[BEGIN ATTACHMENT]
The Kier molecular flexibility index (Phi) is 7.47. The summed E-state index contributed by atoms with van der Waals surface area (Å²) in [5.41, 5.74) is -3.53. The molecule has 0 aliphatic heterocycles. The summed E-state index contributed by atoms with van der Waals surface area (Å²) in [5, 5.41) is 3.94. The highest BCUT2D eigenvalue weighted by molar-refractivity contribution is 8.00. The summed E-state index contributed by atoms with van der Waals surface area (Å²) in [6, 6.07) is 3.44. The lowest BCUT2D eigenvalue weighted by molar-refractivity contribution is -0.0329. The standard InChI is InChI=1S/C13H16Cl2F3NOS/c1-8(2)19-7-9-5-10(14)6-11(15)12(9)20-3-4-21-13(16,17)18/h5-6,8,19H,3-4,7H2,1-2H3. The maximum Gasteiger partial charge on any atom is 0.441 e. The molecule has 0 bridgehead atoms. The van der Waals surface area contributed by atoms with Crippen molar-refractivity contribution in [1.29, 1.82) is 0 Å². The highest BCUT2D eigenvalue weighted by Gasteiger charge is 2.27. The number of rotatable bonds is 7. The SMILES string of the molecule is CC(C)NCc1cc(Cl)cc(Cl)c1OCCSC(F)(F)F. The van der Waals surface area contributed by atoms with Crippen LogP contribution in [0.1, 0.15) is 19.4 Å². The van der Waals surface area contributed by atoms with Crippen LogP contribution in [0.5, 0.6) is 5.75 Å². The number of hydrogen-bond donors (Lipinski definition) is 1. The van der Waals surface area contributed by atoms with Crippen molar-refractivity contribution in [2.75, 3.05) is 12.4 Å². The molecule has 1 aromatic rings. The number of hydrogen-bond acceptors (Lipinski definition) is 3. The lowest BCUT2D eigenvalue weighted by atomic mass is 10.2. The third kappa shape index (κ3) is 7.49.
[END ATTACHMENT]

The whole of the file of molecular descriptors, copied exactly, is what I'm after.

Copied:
The Kier molecular flexibility index (Phi) is 7.47. The summed E-state index contributed by atoms with van der Waals surface area (Å²) in [5.41, 5.74) is -3.53. The molecule has 0 aliphatic heterocycles. The summed E-state index contributed by atoms with van der Waals surface area (Å²) in [5, 5.41) is 3.94. The highest BCUT2D eigenvalue weighted by molar-refractivity contribution is 8.00. The summed E-state index contributed by atoms with van der Waals surface area (Å²) in [6, 6.07) is 3.44. The lowest BCUT2D eigenvalue weighted by molar-refractivity contribution is -0.0329. The standard InChI is InChI=1S/C13H16Cl2F3NOS/c1-8(2)19-7-9-5-10(14)6-11(15)12(9)20-3-4-21-13(16,17)18/h5-6,8,19H,3-4,7H2,1-2H3. The maximum Gasteiger partial charge on any atom is 0.441 e. The molecule has 0 bridgehead atoms. The van der Waals surface area contributed by atoms with Crippen molar-refractivity contribution in [1.29, 1.82) is 0 Å². The highest BCUT2D eigenvalue weighted by Gasteiger charge is 2.27. The number of rotatable bonds is 7. The SMILES string of the molecule is CC(C)NCc1cc(Cl)cc(Cl)c1OCCSC(F)(F)F. The van der Waals surface area contributed by atoms with Crippen LogP contribution in [0.1, 0.15) is 19.4 Å². The van der Waals surface area contributed by atoms with Crippen LogP contribution in [0.5, 0.6) is 5.75 Å². The number of hydrogen-bond donors (Lipinski definition) is 1. The van der Waals surface area contributed by atoms with Crippen molar-refractivity contribution in [2.75, 3.05) is 12.4 Å². The molecule has 1 aromatic rings. The number of hydrogen-bond acceptors (Lipinski definition) is 3. The lowest BCUT2D eigenvalue weighted by atomic mass is 10.2. The third kappa shape index (κ3) is 7.49.